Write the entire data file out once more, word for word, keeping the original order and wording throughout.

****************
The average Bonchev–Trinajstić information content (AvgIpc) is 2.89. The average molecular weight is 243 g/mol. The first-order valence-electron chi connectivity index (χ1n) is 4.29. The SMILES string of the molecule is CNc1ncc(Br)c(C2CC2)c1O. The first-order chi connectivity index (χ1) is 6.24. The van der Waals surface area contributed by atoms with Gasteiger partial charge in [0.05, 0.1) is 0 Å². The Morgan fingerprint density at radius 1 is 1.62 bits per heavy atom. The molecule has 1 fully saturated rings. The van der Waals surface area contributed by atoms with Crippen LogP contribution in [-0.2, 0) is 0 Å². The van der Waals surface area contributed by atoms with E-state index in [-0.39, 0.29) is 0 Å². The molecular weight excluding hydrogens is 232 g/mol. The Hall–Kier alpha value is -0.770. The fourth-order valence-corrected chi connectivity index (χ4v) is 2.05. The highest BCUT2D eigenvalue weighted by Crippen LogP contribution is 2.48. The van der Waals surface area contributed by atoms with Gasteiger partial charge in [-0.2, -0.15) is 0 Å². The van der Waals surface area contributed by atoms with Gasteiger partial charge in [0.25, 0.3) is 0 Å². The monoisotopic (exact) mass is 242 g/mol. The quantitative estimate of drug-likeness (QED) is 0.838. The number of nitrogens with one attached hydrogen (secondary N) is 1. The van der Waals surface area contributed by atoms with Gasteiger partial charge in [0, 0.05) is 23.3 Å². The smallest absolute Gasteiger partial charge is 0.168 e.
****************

The average Bonchev–Trinajstić information content (AvgIpc) is 2.89. The average molecular weight is 243 g/mol. The first-order valence-electron chi connectivity index (χ1n) is 4.29. The SMILES string of the molecule is CNc1ncc(Br)c(C2CC2)c1O. The first-order chi connectivity index (χ1) is 6.24. The van der Waals surface area contributed by atoms with Gasteiger partial charge in [0.05, 0.1) is 0 Å². The Morgan fingerprint density at radius 1 is 1.62 bits per heavy atom. The molecule has 1 fully saturated rings. The van der Waals surface area contributed by atoms with Crippen LogP contribution in [-0.2, 0) is 0 Å². The van der Waals surface area contributed by atoms with E-state index in [-0.39, 0.29) is 0 Å². The molecular weight excluding hydrogens is 232 g/mol. The Hall–Kier alpha value is -0.770. The fourth-order valence-corrected chi connectivity index (χ4v) is 2.05. The highest BCUT2D eigenvalue weighted by Crippen LogP contribution is 2.48. The van der Waals surface area contributed by atoms with Gasteiger partial charge in [-0.2, -0.15) is 0 Å². The van der Waals surface area contributed by atoms with Gasteiger partial charge in [0.25, 0.3) is 0 Å². The monoisotopic (exact) mass is 242 g/mol. The quantitative estimate of drug-likeness (QED) is 0.838. The number of nitrogens with one attached hydrogen (secondary N) is 1. The van der Waals surface area contributed by atoms with Gasteiger partial charge in [0, 0.05) is 23.3 Å². The smallest absolute Gasteiger partial charge is 0.168 e.